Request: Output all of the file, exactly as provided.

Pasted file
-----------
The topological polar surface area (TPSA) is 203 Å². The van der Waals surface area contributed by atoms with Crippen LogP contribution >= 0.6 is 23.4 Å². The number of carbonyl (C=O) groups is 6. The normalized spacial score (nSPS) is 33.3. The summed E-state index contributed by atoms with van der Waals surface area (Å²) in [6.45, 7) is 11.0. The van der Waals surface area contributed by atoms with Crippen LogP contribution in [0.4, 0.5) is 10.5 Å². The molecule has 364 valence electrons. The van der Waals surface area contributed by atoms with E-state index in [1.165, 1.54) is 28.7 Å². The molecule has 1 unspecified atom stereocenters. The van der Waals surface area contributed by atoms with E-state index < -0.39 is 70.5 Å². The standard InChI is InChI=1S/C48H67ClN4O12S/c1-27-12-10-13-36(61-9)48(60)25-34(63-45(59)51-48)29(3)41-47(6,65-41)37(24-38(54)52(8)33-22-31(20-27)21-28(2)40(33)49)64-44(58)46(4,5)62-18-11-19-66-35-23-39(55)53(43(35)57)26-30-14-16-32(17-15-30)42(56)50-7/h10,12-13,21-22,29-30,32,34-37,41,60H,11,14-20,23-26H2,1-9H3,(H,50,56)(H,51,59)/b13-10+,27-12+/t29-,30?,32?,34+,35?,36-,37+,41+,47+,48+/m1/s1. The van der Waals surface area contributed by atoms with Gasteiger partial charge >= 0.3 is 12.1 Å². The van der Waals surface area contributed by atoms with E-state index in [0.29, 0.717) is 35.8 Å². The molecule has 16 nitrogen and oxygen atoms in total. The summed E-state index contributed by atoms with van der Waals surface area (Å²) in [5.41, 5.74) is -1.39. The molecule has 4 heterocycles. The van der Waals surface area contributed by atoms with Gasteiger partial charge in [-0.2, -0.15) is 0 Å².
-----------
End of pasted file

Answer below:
The topological polar surface area (TPSA) is 203 Å². The van der Waals surface area contributed by atoms with Crippen LogP contribution >= 0.6 is 23.4 Å². The number of carbonyl (C=O) groups is 6. The normalized spacial score (nSPS) is 33.3. The summed E-state index contributed by atoms with van der Waals surface area (Å²) in [6.45, 7) is 11.0. The van der Waals surface area contributed by atoms with Crippen LogP contribution in [0.4, 0.5) is 10.5 Å². The molecule has 364 valence electrons. The van der Waals surface area contributed by atoms with E-state index in [1.165, 1.54) is 28.7 Å². The molecule has 1 unspecified atom stereocenters. The van der Waals surface area contributed by atoms with E-state index < -0.39 is 70.5 Å². The standard InChI is InChI=1S/C48H67ClN4O12S/c1-27-12-10-13-36(61-9)48(60)25-34(63-45(59)51-48)29(3)41-47(6,65-41)37(24-38(54)52(8)33-22-31(20-27)21-28(2)40(33)49)64-44(58)46(4,5)62-18-11-19-66-35-23-39(55)53(43(35)57)26-30-14-16-32(17-15-30)42(56)50-7/h10,12-13,21-22,29-30,32,34-37,41,60H,11,14-20,23-26H2,1-9H3,(H,50,56)(H,51,59)/b13-10+,27-12+/t29-,30?,32?,34+,35?,36-,37+,41+,47+,48+/m1/s1. The van der Waals surface area contributed by atoms with Gasteiger partial charge >= 0.3 is 12.1 Å². The van der Waals surface area contributed by atoms with E-state index in [0.29, 0.717) is 35.8 Å². The molecule has 16 nitrogen and oxygen atoms in total. The summed E-state index contributed by atoms with van der Waals surface area (Å²) in [5.41, 5.74) is -1.39. The molecule has 4 heterocycles. The van der Waals surface area contributed by atoms with Gasteiger partial charge in [-0.2, -0.15) is 0 Å².